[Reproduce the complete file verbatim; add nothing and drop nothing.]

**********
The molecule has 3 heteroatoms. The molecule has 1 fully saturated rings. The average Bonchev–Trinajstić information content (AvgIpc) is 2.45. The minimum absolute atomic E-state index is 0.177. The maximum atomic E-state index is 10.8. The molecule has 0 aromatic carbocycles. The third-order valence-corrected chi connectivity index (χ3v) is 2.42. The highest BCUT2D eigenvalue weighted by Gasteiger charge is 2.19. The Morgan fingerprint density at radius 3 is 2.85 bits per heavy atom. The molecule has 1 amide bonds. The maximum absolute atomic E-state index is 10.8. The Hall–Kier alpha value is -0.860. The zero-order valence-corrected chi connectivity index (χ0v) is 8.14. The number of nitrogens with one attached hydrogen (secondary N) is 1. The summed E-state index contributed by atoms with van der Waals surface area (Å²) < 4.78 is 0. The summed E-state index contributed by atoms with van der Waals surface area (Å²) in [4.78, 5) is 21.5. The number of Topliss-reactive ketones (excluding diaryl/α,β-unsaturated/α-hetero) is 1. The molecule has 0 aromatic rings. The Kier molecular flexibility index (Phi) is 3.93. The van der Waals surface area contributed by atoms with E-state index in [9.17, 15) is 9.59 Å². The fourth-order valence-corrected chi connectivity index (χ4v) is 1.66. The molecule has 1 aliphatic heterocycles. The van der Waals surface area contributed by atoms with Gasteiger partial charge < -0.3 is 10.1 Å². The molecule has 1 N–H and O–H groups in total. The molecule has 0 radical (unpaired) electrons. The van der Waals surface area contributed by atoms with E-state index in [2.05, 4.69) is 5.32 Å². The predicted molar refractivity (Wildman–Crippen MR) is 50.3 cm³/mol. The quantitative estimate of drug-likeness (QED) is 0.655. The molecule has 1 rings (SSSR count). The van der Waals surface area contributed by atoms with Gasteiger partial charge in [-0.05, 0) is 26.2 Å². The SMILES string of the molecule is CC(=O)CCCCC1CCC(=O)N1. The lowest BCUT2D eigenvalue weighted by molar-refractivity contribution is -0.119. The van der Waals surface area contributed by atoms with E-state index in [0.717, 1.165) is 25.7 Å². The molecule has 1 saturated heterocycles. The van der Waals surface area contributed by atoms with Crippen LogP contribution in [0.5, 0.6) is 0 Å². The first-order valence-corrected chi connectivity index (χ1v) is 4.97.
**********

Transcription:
The molecule has 3 heteroatoms. The molecule has 1 fully saturated rings. The average Bonchev–Trinajstić information content (AvgIpc) is 2.45. The minimum absolute atomic E-state index is 0.177. The maximum atomic E-state index is 10.8. The molecule has 0 aromatic carbocycles. The third-order valence-corrected chi connectivity index (χ3v) is 2.42. The highest BCUT2D eigenvalue weighted by Gasteiger charge is 2.19. The Morgan fingerprint density at radius 3 is 2.85 bits per heavy atom. The molecule has 1 amide bonds. The maximum absolute atomic E-state index is 10.8. The Hall–Kier alpha value is -0.860. The zero-order valence-corrected chi connectivity index (χ0v) is 8.14. The number of nitrogens with one attached hydrogen (secondary N) is 1. The summed E-state index contributed by atoms with van der Waals surface area (Å²) < 4.78 is 0. The summed E-state index contributed by atoms with van der Waals surface area (Å²) in [4.78, 5) is 21.5. The number of Topliss-reactive ketones (excluding diaryl/α,β-unsaturated/α-hetero) is 1. The molecule has 0 aromatic rings. The Kier molecular flexibility index (Phi) is 3.93. The van der Waals surface area contributed by atoms with E-state index in [9.17, 15) is 9.59 Å². The fourth-order valence-corrected chi connectivity index (χ4v) is 1.66. The molecule has 1 aliphatic heterocycles. The van der Waals surface area contributed by atoms with Gasteiger partial charge < -0.3 is 10.1 Å². The molecule has 1 N–H and O–H groups in total. The molecule has 0 radical (unpaired) electrons. The van der Waals surface area contributed by atoms with E-state index in [2.05, 4.69) is 5.32 Å². The predicted molar refractivity (Wildman–Crippen MR) is 50.3 cm³/mol. The quantitative estimate of drug-likeness (QED) is 0.655. The molecule has 1 rings (SSSR count). The van der Waals surface area contributed by atoms with Gasteiger partial charge in [-0.05, 0) is 26.2 Å². The SMILES string of the molecule is CC(=O)CCCCC1CCC(=O)N1. The lowest BCUT2D eigenvalue weighted by molar-refractivity contribution is -0.119. The van der Waals surface area contributed by atoms with E-state index in [0.717, 1.165) is 25.7 Å². The molecule has 1 saturated heterocycles. The van der Waals surface area contributed by atoms with Crippen LogP contribution in [0.5, 0.6) is 0 Å². The first-order valence-corrected chi connectivity index (χ1v) is 4.97.